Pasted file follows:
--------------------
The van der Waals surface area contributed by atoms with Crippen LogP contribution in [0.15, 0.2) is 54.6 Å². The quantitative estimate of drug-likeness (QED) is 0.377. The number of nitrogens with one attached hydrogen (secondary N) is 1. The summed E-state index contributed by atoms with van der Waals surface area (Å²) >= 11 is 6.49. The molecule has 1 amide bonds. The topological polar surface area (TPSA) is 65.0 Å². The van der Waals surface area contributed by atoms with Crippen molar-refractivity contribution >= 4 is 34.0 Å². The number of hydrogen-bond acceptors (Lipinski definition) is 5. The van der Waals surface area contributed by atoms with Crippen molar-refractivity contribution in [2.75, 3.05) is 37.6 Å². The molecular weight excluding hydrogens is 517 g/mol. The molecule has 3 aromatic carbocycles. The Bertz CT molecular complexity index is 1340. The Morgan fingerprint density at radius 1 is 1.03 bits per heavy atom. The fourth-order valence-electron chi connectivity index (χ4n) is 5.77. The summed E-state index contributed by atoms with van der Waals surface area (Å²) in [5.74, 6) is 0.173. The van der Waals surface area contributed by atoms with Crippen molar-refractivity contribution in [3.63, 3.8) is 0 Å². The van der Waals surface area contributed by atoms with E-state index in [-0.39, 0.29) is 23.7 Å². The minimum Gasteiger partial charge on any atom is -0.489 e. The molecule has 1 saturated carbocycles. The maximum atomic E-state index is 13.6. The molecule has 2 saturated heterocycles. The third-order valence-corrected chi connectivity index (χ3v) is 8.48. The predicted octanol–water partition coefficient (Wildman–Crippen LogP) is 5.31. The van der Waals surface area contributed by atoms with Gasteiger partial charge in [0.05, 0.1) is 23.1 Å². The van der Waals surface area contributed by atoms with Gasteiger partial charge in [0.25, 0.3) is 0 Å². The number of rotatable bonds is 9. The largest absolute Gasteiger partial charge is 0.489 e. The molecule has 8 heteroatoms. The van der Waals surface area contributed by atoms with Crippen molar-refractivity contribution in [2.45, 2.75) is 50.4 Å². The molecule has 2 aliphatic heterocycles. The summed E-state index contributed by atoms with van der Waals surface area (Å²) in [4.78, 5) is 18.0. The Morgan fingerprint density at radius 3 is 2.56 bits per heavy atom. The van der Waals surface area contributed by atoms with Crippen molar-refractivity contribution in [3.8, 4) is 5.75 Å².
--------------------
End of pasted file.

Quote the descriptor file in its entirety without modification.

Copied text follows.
The van der Waals surface area contributed by atoms with Crippen LogP contribution in [0.15, 0.2) is 54.6 Å². The quantitative estimate of drug-likeness (QED) is 0.377. The number of nitrogens with one attached hydrogen (secondary N) is 1. The summed E-state index contributed by atoms with van der Waals surface area (Å²) >= 11 is 6.49. The molecule has 1 amide bonds. The topological polar surface area (TPSA) is 65.0 Å². The van der Waals surface area contributed by atoms with Crippen molar-refractivity contribution >= 4 is 34.0 Å². The number of hydrogen-bond acceptors (Lipinski definition) is 5. The van der Waals surface area contributed by atoms with Crippen molar-refractivity contribution in [2.75, 3.05) is 37.6 Å². The molecular weight excluding hydrogens is 517 g/mol. The molecule has 3 aromatic carbocycles. The Bertz CT molecular complexity index is 1340. The Morgan fingerprint density at radius 1 is 1.03 bits per heavy atom. The fourth-order valence-electron chi connectivity index (χ4n) is 5.77. The summed E-state index contributed by atoms with van der Waals surface area (Å²) in [5.74, 6) is 0.173. The van der Waals surface area contributed by atoms with Crippen molar-refractivity contribution in [3.63, 3.8) is 0 Å². The van der Waals surface area contributed by atoms with E-state index in [-0.39, 0.29) is 23.7 Å². The minimum Gasteiger partial charge on any atom is -0.489 e. The molecule has 1 saturated carbocycles. The maximum atomic E-state index is 13.6. The molecule has 2 saturated heterocycles. The third-order valence-corrected chi connectivity index (χ3v) is 8.48. The predicted octanol–water partition coefficient (Wildman–Crippen LogP) is 5.31. The van der Waals surface area contributed by atoms with Gasteiger partial charge in [0.05, 0.1) is 23.1 Å². The van der Waals surface area contributed by atoms with Gasteiger partial charge in [0.25, 0.3) is 0 Å². The number of rotatable bonds is 9. The largest absolute Gasteiger partial charge is 0.489 e. The molecule has 8 heteroatoms. The van der Waals surface area contributed by atoms with Crippen molar-refractivity contribution in [2.45, 2.75) is 50.4 Å². The molecule has 2 aliphatic heterocycles. The summed E-state index contributed by atoms with van der Waals surface area (Å²) in [4.78, 5) is 18.0. The Morgan fingerprint density at radius 3 is 2.56 bits per heavy atom. The van der Waals surface area contributed by atoms with Crippen molar-refractivity contribution in [3.8, 4) is 5.75 Å².